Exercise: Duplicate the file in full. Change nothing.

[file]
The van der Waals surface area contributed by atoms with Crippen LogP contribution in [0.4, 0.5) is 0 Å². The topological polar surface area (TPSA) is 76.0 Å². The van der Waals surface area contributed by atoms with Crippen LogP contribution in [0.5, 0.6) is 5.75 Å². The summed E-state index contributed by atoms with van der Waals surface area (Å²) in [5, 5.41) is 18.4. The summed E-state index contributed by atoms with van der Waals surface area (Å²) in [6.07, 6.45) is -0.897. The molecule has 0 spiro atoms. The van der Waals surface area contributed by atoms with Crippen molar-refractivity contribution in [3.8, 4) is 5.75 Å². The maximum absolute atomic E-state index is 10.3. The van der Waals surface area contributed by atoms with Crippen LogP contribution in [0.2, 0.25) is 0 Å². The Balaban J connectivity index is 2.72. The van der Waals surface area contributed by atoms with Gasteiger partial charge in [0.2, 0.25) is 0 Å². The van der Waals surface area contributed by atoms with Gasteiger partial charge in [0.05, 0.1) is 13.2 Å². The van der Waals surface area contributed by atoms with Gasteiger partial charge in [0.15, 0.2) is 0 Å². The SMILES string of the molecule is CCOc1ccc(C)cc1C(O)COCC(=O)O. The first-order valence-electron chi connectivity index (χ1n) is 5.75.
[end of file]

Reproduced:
The van der Waals surface area contributed by atoms with Crippen LogP contribution in [0.4, 0.5) is 0 Å². The topological polar surface area (TPSA) is 76.0 Å². The van der Waals surface area contributed by atoms with Crippen LogP contribution in [0.5, 0.6) is 5.75 Å². The summed E-state index contributed by atoms with van der Waals surface area (Å²) in [5, 5.41) is 18.4. The summed E-state index contributed by atoms with van der Waals surface area (Å²) in [6.07, 6.45) is -0.897. The molecule has 0 spiro atoms. The van der Waals surface area contributed by atoms with Crippen molar-refractivity contribution in [3.8, 4) is 5.75 Å². The maximum absolute atomic E-state index is 10.3. The van der Waals surface area contributed by atoms with Crippen LogP contribution in [0.2, 0.25) is 0 Å². The Balaban J connectivity index is 2.72. The van der Waals surface area contributed by atoms with Gasteiger partial charge in [0.2, 0.25) is 0 Å². The van der Waals surface area contributed by atoms with Gasteiger partial charge in [0.05, 0.1) is 13.2 Å². The van der Waals surface area contributed by atoms with Gasteiger partial charge in [0.15, 0.2) is 0 Å². The SMILES string of the molecule is CCOc1ccc(C)cc1C(O)COCC(=O)O. The first-order valence-electron chi connectivity index (χ1n) is 5.75.